by Stephen Tall on March 3, 2012
There’s an excellent must-read post on the New Statesman site by Rafael Behr highlighting how Coalition politics is not only eclipsing the Labour party from the media spotlight, but also paralysing its leadership from engaging with internal debate.
First, he notes how both the Lib Dems and Tories are being given the freedom to differentiate their party’s policies from the Coalition’s programme:
The Conservative party does not like the 50p tax rate. That much is clear. It is just as clear that government policy is, for the time being, to retain the rate. Meanwhile, the Liberal Democrats support a “Mansion Tax”, although it is not government policy to introduce one. Both parties are in office, each accuses the other of hogging the agenda, neither gets its way all of the time. That is how coalition works. It is all quite obvious really.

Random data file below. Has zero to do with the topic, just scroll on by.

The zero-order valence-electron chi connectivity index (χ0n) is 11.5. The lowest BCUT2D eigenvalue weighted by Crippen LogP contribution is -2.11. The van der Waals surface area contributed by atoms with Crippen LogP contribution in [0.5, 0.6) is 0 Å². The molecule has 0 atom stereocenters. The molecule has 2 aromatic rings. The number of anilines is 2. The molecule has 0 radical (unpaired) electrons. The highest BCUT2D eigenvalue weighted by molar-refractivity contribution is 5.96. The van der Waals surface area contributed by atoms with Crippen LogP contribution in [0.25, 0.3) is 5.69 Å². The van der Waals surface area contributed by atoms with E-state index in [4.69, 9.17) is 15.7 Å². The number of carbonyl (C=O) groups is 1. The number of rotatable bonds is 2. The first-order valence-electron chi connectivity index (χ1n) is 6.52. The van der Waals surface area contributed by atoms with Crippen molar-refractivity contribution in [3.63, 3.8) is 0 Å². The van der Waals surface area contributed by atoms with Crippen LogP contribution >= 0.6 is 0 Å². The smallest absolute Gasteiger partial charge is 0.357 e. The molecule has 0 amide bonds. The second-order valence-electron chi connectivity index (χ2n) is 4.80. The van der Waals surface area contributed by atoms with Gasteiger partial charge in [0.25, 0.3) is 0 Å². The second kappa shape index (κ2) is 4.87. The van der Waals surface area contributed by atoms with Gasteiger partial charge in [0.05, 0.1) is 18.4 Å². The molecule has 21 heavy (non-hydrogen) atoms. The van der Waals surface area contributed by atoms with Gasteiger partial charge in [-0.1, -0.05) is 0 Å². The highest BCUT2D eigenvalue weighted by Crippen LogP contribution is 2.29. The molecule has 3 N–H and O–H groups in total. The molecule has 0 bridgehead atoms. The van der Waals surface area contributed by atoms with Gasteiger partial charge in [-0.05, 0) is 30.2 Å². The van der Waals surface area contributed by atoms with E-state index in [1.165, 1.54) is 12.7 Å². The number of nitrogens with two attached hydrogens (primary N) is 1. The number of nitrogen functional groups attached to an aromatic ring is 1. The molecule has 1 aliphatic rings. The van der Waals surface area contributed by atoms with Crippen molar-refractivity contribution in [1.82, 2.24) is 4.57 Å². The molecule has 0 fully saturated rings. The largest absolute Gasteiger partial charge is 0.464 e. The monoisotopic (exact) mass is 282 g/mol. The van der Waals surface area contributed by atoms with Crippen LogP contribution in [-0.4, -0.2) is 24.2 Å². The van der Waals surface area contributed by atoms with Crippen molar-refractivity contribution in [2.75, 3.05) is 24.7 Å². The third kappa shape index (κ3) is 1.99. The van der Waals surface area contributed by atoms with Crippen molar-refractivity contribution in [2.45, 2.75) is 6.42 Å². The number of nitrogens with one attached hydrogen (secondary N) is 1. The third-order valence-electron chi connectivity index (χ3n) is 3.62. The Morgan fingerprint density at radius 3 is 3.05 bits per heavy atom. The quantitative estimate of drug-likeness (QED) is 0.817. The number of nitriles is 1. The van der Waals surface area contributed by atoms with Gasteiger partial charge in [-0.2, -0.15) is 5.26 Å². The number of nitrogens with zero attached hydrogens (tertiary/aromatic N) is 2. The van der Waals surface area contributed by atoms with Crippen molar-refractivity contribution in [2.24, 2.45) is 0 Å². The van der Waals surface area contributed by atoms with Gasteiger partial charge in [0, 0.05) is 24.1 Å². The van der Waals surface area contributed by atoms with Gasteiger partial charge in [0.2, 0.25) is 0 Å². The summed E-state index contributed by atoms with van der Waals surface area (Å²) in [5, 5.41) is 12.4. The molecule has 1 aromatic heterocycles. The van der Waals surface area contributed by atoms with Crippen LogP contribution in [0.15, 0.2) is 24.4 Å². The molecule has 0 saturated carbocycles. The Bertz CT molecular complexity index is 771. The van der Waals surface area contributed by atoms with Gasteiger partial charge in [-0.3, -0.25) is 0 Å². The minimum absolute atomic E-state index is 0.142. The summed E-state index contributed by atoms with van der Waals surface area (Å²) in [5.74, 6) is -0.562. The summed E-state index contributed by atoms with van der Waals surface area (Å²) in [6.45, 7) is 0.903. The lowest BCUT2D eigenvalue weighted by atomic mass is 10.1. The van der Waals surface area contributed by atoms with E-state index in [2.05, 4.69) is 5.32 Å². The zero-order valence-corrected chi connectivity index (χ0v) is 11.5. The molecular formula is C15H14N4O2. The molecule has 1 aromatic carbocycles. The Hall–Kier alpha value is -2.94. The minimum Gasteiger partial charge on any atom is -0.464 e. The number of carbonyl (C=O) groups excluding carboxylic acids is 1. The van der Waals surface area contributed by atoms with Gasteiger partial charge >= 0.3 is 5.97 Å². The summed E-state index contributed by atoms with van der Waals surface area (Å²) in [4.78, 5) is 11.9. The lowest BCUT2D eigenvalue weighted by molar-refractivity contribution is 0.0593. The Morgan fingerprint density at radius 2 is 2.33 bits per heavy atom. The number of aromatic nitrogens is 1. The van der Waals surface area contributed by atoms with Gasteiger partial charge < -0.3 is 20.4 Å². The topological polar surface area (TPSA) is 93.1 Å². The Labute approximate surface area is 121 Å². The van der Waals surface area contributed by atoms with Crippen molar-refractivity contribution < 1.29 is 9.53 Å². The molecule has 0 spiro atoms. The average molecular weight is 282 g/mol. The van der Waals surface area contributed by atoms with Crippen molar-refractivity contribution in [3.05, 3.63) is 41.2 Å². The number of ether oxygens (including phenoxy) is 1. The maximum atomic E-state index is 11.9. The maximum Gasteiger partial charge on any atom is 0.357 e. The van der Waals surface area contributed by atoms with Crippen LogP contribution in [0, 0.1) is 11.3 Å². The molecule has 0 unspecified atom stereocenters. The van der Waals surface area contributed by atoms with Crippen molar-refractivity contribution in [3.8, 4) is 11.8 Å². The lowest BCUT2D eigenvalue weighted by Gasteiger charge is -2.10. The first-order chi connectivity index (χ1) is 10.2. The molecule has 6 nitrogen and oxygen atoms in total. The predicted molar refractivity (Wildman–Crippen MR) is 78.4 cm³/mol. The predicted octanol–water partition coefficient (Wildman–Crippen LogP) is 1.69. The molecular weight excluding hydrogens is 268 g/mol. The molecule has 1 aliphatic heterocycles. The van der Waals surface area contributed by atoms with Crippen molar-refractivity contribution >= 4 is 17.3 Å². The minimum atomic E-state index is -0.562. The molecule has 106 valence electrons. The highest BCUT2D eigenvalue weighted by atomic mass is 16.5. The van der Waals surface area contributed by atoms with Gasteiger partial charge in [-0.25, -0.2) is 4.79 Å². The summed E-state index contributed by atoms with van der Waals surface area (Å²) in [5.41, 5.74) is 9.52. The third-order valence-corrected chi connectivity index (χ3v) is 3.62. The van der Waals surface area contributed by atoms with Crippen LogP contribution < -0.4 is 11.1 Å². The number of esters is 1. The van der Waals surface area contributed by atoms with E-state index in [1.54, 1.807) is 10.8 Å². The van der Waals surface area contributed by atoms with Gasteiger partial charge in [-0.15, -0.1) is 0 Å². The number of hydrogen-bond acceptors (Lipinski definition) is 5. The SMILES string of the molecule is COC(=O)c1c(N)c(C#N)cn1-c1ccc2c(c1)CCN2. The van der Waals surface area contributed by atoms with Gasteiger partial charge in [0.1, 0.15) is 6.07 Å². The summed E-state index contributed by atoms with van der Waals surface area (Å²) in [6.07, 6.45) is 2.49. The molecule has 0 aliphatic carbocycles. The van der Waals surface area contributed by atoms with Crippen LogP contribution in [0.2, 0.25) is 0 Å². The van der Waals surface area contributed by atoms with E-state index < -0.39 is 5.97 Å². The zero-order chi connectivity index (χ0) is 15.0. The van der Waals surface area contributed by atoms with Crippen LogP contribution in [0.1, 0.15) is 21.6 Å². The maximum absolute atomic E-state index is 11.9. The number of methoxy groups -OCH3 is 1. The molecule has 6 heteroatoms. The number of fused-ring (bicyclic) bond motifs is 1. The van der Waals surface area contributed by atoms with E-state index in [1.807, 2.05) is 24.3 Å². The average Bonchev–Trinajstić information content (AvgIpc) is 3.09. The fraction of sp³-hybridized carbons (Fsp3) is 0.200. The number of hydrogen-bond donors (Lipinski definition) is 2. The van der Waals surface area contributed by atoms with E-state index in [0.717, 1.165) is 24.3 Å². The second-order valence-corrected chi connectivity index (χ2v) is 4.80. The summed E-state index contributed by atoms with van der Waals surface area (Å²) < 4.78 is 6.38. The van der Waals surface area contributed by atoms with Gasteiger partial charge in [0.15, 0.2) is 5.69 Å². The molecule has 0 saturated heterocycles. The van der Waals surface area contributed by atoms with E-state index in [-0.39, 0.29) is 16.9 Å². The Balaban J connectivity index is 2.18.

He’s right. It’s all quite obvious (even if the media has often struggled with the concept).
Yet the Lib Dem / Conservative Coalition is exerting quite the opposite effect on Labour:
The Labour benches generally feel frozen with caution. The two Eds, Miliband and Balls, advance the party line in increments and then invite the party to toe it without a fraction of deviation. As a result, anything anyone in Labour says that might be decoded as new or interesting causes a sensation, which only reinforces the leadership’s fear of saying anything – or allowing underlings to say anything – egregious*.
Ironically, therefore, it’s the governing parties which feel free to explore new ideas through the creative tension of Coalition. In contrast, HM’s Official Opposition has become scared of its own shadow.
* I don’t actually think Rafael means ‘egregious’, a thing which is extraordinarily bad. I assume he meant ‘adventurous’ or similar.